If you struggled to button your jeans this morning, you are NOT alone. Most women gain about a pound a year on average during the menopause transition. While that doesn’t sound like a lot, the big issue is where those pounds are suddenly going—right to your belly! Belly fat is such a common occurrence that there’s even a name for it, the menopot. Unfortunately, it isn’t just a problem when you’re trying to zip up your jeans, extra weight in this area can lead to a host of health problems.
During childbearing years, the hips, thighs, and butt were likely the go-to spots when you gained weight. But once perimenopause arrives, your middle is more likely to be expanding. Estrogen directs fat to the lower body early in life to support childbearing. When estrogen declines, fat instead migrates to the abdominal area, similar to the pattern in which men gain weight.
The location of the fat isn’t the only difference. Weight gained in the hip, thigh, and butt areas is usually subcutaneous, right below the skin. But when you start packing on pounds in your midsection, the fat builds up deeper and around your organs. This fat, called visceral fat, appears to be more active than surface fat, releasing substances, affecting hormones, and increasing your risk of high cholesterol, heart disease, diabetes, and even cancer. According to a study in the Journal of the American Heart Association, women with more central body fat had a 10 to 20 percent greater risk of having a heart attack during the seven-year study than women with more overall body fat. A widening waistline can even be risky if you’re otherwise a healthy weight.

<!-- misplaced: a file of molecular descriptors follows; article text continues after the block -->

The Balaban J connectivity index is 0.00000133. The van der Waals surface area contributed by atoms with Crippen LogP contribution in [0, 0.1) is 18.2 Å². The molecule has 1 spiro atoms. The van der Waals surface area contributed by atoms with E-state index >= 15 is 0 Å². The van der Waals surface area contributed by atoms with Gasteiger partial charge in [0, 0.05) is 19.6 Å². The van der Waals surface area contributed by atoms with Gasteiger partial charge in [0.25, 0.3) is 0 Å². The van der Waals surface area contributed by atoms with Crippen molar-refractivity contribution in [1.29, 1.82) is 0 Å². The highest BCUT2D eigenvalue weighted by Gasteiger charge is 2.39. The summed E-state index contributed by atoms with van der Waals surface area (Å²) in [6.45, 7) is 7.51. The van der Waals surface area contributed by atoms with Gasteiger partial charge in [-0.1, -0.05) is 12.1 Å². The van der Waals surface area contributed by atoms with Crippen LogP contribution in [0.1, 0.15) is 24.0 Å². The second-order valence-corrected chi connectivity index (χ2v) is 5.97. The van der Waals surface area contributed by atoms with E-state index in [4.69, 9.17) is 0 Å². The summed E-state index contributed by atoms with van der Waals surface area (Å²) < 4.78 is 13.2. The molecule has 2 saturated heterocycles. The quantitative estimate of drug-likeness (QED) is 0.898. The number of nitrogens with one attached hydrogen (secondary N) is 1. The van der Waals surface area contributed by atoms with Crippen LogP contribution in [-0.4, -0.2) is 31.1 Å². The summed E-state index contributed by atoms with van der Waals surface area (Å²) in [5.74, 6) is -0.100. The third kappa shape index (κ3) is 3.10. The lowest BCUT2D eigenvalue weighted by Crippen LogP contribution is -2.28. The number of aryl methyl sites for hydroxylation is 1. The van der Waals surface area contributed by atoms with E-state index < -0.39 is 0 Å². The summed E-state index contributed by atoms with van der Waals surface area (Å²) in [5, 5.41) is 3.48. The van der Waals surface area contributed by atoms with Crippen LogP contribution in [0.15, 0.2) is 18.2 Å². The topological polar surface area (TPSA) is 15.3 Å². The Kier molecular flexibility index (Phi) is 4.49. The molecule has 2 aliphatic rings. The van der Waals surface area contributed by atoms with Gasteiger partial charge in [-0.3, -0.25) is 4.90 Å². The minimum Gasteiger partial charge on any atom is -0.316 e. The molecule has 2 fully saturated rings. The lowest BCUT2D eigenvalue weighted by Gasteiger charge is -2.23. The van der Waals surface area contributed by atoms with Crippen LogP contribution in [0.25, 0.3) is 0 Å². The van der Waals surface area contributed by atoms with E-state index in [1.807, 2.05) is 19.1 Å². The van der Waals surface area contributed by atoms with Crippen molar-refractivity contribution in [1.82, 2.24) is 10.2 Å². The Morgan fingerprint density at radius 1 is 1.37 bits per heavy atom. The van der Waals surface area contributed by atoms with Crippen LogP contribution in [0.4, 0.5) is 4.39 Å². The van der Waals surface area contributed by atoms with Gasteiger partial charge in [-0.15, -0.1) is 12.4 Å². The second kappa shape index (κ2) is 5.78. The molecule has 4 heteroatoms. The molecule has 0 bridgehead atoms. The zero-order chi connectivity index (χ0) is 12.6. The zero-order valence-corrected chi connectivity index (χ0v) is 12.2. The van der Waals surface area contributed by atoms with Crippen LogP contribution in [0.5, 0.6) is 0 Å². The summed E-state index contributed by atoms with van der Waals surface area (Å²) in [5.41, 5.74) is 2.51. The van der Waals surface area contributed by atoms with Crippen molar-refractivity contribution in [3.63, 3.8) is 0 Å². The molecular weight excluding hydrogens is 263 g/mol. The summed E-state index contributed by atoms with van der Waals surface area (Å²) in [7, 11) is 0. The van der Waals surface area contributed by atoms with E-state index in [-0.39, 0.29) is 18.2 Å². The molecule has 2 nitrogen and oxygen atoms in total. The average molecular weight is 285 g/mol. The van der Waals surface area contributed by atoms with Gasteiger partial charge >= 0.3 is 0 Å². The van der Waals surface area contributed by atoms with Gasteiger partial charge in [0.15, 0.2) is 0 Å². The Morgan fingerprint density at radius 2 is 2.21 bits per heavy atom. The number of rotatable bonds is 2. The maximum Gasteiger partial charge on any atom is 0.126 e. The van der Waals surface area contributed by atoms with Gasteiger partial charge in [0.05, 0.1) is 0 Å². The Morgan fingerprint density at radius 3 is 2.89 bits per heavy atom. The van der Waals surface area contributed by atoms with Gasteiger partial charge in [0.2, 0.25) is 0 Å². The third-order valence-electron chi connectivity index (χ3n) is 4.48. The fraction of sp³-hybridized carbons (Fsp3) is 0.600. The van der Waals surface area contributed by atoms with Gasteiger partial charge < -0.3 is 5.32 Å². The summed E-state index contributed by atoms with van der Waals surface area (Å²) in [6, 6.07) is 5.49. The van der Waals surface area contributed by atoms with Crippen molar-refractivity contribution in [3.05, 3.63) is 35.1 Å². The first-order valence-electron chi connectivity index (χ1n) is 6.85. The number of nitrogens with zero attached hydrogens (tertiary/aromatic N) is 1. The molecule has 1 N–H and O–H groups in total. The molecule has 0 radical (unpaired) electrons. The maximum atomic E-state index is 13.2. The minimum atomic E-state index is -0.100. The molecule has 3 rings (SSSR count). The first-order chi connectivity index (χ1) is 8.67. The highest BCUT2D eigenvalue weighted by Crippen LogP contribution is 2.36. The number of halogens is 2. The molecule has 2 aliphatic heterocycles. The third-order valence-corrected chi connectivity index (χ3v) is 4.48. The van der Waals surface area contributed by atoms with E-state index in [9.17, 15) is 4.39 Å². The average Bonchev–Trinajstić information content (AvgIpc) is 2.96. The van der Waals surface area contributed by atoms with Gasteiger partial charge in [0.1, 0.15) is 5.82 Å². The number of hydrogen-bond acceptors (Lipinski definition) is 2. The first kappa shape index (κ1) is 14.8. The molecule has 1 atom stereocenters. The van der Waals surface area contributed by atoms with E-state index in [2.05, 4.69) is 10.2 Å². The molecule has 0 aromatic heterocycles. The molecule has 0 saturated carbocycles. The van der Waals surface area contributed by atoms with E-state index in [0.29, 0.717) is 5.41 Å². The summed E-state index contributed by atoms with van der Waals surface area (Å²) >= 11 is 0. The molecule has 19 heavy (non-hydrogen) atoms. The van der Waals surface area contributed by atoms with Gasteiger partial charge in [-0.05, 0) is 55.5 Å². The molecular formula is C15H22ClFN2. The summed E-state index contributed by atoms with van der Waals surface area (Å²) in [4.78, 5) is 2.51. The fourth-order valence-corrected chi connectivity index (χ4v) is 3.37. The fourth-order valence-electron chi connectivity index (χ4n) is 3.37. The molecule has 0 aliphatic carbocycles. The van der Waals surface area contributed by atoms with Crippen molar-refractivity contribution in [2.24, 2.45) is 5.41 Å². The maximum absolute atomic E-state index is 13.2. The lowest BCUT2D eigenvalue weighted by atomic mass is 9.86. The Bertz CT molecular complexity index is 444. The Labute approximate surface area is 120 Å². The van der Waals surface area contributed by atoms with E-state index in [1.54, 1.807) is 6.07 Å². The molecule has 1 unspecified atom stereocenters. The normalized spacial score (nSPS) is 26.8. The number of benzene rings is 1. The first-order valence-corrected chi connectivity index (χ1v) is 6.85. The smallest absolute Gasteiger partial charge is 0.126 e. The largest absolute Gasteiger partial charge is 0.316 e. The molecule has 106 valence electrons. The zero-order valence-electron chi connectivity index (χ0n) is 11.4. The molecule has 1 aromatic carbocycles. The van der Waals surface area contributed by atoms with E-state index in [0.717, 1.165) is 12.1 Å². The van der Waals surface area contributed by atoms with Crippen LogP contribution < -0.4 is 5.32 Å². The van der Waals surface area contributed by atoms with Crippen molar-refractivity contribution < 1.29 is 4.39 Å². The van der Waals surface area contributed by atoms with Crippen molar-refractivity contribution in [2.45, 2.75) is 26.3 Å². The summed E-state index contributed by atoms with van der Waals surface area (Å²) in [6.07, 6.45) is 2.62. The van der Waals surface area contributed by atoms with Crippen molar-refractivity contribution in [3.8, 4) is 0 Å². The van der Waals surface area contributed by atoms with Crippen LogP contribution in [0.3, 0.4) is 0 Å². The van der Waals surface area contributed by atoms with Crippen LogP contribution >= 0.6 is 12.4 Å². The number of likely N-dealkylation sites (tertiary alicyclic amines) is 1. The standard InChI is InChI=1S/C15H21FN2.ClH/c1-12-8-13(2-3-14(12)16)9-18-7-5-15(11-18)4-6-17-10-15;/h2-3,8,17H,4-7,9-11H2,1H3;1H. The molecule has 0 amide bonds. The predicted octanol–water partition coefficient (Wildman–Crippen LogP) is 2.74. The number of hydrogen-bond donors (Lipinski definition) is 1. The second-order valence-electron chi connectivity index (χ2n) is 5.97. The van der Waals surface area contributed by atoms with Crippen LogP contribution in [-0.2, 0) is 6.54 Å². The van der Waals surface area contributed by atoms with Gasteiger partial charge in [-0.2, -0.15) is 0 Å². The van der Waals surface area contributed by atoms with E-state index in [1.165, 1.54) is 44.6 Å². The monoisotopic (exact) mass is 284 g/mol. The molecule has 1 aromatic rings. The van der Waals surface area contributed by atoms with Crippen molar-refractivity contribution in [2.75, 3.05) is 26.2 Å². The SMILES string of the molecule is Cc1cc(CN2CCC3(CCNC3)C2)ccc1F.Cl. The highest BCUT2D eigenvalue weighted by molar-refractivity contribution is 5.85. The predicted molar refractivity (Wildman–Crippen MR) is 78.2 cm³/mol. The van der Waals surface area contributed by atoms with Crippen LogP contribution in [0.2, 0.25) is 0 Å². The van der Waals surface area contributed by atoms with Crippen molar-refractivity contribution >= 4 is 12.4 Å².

Vanity aside, it’s smart—possibly even lifesaving—to take steps to manage your midsection.
Don’t worry, you won’t have to do dozens of crunches. It’s impossible to spot reduce. Instead, a comprehensive approach to all-over weight loss is your best strategy for shrinking your belly and protecting yourself against future health problems. Here are some additional steps that may target belly fat.
Eat more fiber, especially the soluble kind. This type dissolves in water to form a gel-like substance that helps to lower cholesterol and glucose levels. It also appears to help keep belly fat at bay. For every 10-gram increase in soluble fiber, there was a four percent decrease in the accumulation of abdominal fat, according to a study in the journal, Obesity. Good sources include oatmeal, oat cereals, barley, beans, nuts, lentils, peas, apples, blueberries, oranges, Brussel sprouts, and sweet potatoes. Fiber also helps by filling you up for fewer calories and improving digestion.